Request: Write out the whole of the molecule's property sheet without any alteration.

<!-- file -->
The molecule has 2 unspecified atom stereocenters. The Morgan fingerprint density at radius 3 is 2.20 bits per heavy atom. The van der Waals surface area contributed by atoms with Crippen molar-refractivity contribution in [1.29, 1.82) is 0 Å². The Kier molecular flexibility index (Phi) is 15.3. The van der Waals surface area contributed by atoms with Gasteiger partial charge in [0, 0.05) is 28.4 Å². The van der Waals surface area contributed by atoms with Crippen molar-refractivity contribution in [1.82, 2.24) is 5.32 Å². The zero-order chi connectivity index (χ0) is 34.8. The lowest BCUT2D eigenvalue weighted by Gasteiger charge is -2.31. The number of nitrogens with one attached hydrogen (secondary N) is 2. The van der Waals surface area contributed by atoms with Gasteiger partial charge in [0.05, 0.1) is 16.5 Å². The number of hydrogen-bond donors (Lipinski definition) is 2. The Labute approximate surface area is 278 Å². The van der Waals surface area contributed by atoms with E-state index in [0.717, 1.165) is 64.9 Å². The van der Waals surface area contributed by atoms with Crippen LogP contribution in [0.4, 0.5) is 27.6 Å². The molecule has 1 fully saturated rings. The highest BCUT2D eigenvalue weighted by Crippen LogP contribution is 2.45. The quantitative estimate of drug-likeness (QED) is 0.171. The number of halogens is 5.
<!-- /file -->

The molecule has 2 unspecified atom stereocenters. The Morgan fingerprint density at radius 3 is 2.20 bits per heavy atom. The van der Waals surface area contributed by atoms with Crippen molar-refractivity contribution in [1.29, 1.82) is 0 Å². The Kier molecular flexibility index (Phi) is 15.3. The van der Waals surface area contributed by atoms with Gasteiger partial charge in [0, 0.05) is 28.4 Å². The van der Waals surface area contributed by atoms with Crippen molar-refractivity contribution in [1.82, 2.24) is 5.32 Å². The zero-order chi connectivity index (χ0) is 34.8. The lowest BCUT2D eigenvalue weighted by Gasteiger charge is -2.31. The number of nitrogens with one attached hydrogen (secondary N) is 2. The van der Waals surface area contributed by atoms with Gasteiger partial charge in [0.05, 0.1) is 16.5 Å². The number of hydrogen-bond donors (Lipinski definition) is 2. The Labute approximate surface area is 278 Å². The van der Waals surface area contributed by atoms with E-state index in [0.717, 1.165) is 64.9 Å². The van der Waals surface area contributed by atoms with Crippen LogP contribution in [0.4, 0.5) is 27.6 Å². The molecule has 1 fully saturated rings. The highest BCUT2D eigenvalue weighted by Crippen LogP contribution is 2.45. The quantitative estimate of drug-likeness (QED) is 0.171. The number of halogens is 5.